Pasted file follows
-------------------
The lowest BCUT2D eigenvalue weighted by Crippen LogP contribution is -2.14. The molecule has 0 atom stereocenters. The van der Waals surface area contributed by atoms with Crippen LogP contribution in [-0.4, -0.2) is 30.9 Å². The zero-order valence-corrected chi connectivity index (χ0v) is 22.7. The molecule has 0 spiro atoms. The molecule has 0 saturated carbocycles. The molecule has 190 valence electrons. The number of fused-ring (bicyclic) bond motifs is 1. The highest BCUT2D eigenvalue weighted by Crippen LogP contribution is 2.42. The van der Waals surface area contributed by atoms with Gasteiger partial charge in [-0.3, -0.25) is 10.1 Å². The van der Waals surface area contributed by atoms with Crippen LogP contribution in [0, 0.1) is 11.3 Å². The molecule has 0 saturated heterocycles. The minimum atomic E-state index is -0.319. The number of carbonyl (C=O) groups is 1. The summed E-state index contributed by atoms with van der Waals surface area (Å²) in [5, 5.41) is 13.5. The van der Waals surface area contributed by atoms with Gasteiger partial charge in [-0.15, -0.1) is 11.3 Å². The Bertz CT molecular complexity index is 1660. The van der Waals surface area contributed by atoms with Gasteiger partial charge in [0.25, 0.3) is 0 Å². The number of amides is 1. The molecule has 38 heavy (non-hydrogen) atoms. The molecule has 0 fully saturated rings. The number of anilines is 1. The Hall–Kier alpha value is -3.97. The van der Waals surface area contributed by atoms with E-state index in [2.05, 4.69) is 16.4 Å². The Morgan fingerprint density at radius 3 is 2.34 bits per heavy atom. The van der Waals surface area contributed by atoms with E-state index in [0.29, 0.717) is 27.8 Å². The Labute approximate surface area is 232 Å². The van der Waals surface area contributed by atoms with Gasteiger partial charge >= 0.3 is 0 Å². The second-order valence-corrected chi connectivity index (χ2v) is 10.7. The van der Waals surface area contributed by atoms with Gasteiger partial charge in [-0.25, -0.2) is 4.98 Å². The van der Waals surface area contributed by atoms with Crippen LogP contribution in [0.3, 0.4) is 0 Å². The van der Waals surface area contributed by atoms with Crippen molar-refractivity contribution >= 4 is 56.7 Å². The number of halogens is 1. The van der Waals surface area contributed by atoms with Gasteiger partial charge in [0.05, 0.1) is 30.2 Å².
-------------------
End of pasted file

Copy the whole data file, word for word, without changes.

The lowest BCUT2D eigenvalue weighted by Crippen LogP contribution is -2.14. The molecule has 0 atom stereocenters. The van der Waals surface area contributed by atoms with Crippen LogP contribution in [-0.4, -0.2) is 30.9 Å². The zero-order valence-corrected chi connectivity index (χ0v) is 22.7. The molecule has 0 spiro atoms. The molecule has 0 saturated carbocycles. The molecule has 190 valence electrons. The number of fused-ring (bicyclic) bond motifs is 1. The highest BCUT2D eigenvalue weighted by Crippen LogP contribution is 2.42. The van der Waals surface area contributed by atoms with Gasteiger partial charge in [-0.3, -0.25) is 10.1 Å². The van der Waals surface area contributed by atoms with Crippen LogP contribution in [0, 0.1) is 11.3 Å². The molecule has 0 saturated heterocycles. The minimum atomic E-state index is -0.319. The number of carbonyl (C=O) groups is 1. The summed E-state index contributed by atoms with van der Waals surface area (Å²) in [5, 5.41) is 13.5. The van der Waals surface area contributed by atoms with Gasteiger partial charge in [-0.15, -0.1) is 11.3 Å². The Bertz CT molecular complexity index is 1660. The van der Waals surface area contributed by atoms with Gasteiger partial charge in [0.25, 0.3) is 0 Å². The number of amides is 1. The molecule has 38 heavy (non-hydrogen) atoms. The molecule has 0 fully saturated rings. The number of anilines is 1. The Hall–Kier alpha value is -3.97. The van der Waals surface area contributed by atoms with E-state index in [2.05, 4.69) is 16.4 Å². The Morgan fingerprint density at radius 3 is 2.34 bits per heavy atom. The van der Waals surface area contributed by atoms with E-state index in [0.29, 0.717) is 27.8 Å². The Labute approximate surface area is 232 Å². The van der Waals surface area contributed by atoms with Gasteiger partial charge >= 0.3 is 0 Å². The second-order valence-corrected chi connectivity index (χ2v) is 10.7. The van der Waals surface area contributed by atoms with Gasteiger partial charge in [-0.25, -0.2) is 4.98 Å². The van der Waals surface area contributed by atoms with Crippen LogP contribution in [0.3, 0.4) is 0 Å². The van der Waals surface area contributed by atoms with Crippen molar-refractivity contribution >= 4 is 56.7 Å². The number of halogens is 1. The van der Waals surface area contributed by atoms with Gasteiger partial charge in [0.05, 0.1) is 30.2 Å².